The galaxy, called HD1, formed 13.5 billion light-years away, just over 300 million years after the universe evolved 13.8 billion years ago as a result of the Big Bang.
– said researchers from an international group of astronomers, including the Joint Center for Astrophysics at Harvard and Smithsonian.
Scientists don’t yet know exactly what they discovered. There are two possible options:
- At an astonishing rate of up to a hundred stars annually, including the first stars in the universe, or
- The oldest known supermassive black hole in the galaxy, weighing 100 million times the sun they see.
If the data is confirmed so far, HD1 could be about 100 million years ago from the oldest and most distant astronomical object known to date, the GN-z11 galaxy. The researchers used data obtained using the Hawaiian and Chilean telescopes and the Spitzer Space Telescope. More information is expected from the James Webb Space Telescope, released by NASA in December, and which will be operational in a few months, MTI writes.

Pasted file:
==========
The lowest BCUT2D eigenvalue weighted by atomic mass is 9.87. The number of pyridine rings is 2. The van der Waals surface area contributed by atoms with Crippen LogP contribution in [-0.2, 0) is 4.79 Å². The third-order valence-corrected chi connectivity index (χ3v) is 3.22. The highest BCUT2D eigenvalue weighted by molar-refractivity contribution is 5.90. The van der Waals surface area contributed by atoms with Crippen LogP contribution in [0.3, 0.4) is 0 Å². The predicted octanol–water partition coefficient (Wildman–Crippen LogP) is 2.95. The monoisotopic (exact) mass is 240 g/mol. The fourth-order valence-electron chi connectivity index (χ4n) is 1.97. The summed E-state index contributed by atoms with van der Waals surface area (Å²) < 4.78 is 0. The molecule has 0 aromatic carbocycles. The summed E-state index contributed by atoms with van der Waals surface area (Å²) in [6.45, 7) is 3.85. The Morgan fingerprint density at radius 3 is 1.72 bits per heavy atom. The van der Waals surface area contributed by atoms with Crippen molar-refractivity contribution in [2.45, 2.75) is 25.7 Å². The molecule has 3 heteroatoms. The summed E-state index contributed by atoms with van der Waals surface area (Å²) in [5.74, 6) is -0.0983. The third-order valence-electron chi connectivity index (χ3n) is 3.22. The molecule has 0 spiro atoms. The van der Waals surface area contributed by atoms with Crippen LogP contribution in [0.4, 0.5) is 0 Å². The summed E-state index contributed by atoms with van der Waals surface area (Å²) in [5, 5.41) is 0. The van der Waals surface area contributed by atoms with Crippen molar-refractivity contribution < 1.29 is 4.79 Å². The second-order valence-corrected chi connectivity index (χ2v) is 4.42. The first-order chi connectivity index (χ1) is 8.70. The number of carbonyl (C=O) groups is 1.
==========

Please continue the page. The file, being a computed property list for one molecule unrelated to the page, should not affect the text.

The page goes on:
Information about the HD1 observations is limited so far, with no known physical data such as shape, gross weight, or metallicity.
Said Harikan Joyce, an astrophysicist at the University of Tokyo, is the lead author of the publication.
Metallic or metallic refers to the proportion of matter other than the gases that make up the early universe, hydrogen and helium.
According to the researchers, HD1, which weighs perhaps 10 billion times more than the Sun, is probably inhabited by the first generation of stars. The so-called third. Population stars are thought to be extremely massive, bright, hot, and short-lived, composed almost exclusively of hydrogen and helium.
It has been observed that HD1 emits very strong ultraviolet light – much more than ordinary stars. One explanation for the extreme brightness of ultraviolet rays may be the presence of a supermassive black hole within the galaxy that weighs hundreds of millions of times more than the Sun.
Many star systems, including the Milky Way, contain supermassive black holes, the oldest known formation to date, formed 700 million years after the Big Bang.
We last reported the discovery of a planet captured by a space telescope.
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